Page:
British General John Burgoyne’s three-pronged attack of 1777 was an attempt to divide the American colonies by cutting New York in half. Essential to this plan was the defeat of the American stronghold of the Mohawk Valley, Fort Stanwix.
Early in the battle the British got word that American forces were marching up the valley to relieve the Fort. To cut short these efforts, St. Ledger and his armies set up an ambush in a ravine at Oriskany in Oneida County, NY, and a tremendous battle ensued.
General Nicholas Herkimer and his allies took tremendous losses during the battle and Herkimer himself eventually died as a result of injuries suffered at Oriskany. Nonetheless the American’s succeeded in driving back the attack from St. Ledger.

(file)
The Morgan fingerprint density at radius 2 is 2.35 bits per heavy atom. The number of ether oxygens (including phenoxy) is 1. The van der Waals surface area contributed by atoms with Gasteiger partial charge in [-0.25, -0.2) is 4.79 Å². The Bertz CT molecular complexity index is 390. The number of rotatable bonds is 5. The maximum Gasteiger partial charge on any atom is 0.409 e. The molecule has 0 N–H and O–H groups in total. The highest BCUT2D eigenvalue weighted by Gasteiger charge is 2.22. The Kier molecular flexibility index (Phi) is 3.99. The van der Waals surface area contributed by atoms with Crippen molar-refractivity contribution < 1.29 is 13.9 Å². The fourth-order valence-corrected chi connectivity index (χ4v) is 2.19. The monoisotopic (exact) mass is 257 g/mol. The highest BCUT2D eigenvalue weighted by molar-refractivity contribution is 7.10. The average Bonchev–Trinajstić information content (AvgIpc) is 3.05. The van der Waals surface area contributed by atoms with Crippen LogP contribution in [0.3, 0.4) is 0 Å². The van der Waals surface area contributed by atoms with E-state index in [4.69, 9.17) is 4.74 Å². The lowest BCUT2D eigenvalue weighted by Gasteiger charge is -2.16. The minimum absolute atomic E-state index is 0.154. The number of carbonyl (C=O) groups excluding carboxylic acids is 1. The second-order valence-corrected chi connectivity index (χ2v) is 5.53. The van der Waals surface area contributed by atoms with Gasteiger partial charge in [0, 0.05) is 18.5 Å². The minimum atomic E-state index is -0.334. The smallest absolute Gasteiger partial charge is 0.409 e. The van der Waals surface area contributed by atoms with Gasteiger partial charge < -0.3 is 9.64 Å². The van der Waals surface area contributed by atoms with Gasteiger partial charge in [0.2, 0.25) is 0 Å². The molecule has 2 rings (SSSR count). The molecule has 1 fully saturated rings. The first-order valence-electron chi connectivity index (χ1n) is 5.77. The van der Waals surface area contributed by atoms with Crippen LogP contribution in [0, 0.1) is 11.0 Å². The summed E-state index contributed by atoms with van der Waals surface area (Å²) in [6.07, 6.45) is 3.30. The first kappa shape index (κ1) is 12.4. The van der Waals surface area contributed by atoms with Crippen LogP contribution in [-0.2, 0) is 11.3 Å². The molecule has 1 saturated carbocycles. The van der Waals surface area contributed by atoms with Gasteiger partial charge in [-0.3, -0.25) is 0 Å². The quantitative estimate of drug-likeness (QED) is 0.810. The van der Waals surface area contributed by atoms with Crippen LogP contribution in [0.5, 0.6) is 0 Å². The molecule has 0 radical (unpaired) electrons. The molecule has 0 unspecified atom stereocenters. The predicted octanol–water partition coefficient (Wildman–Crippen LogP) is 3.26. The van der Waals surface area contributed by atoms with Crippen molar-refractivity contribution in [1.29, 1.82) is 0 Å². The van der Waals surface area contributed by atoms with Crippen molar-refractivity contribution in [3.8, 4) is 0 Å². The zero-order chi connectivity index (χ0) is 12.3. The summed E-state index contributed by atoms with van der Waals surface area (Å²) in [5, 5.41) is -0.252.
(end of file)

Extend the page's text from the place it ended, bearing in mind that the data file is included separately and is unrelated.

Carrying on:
It was a hard-won victory, but Herkimer’s troops and their Oneida allies prevented the British from splitting the colonies in two.
An annual ceremony is held in recognition of those who fought in the Battle of Oriskany at the Oriskany Battlefield State Historic Site. It typically includes a re-enactment of the militia march, a musket salute in memory of the fallen, presentation of wreaths and ceremonial offerings, along with guest speakers.
Illustration: The wounded Nicholas Herkimer directs his troops at the Battle of Oriskany, August 6th, 1777 by Frederick Coffay Yohn.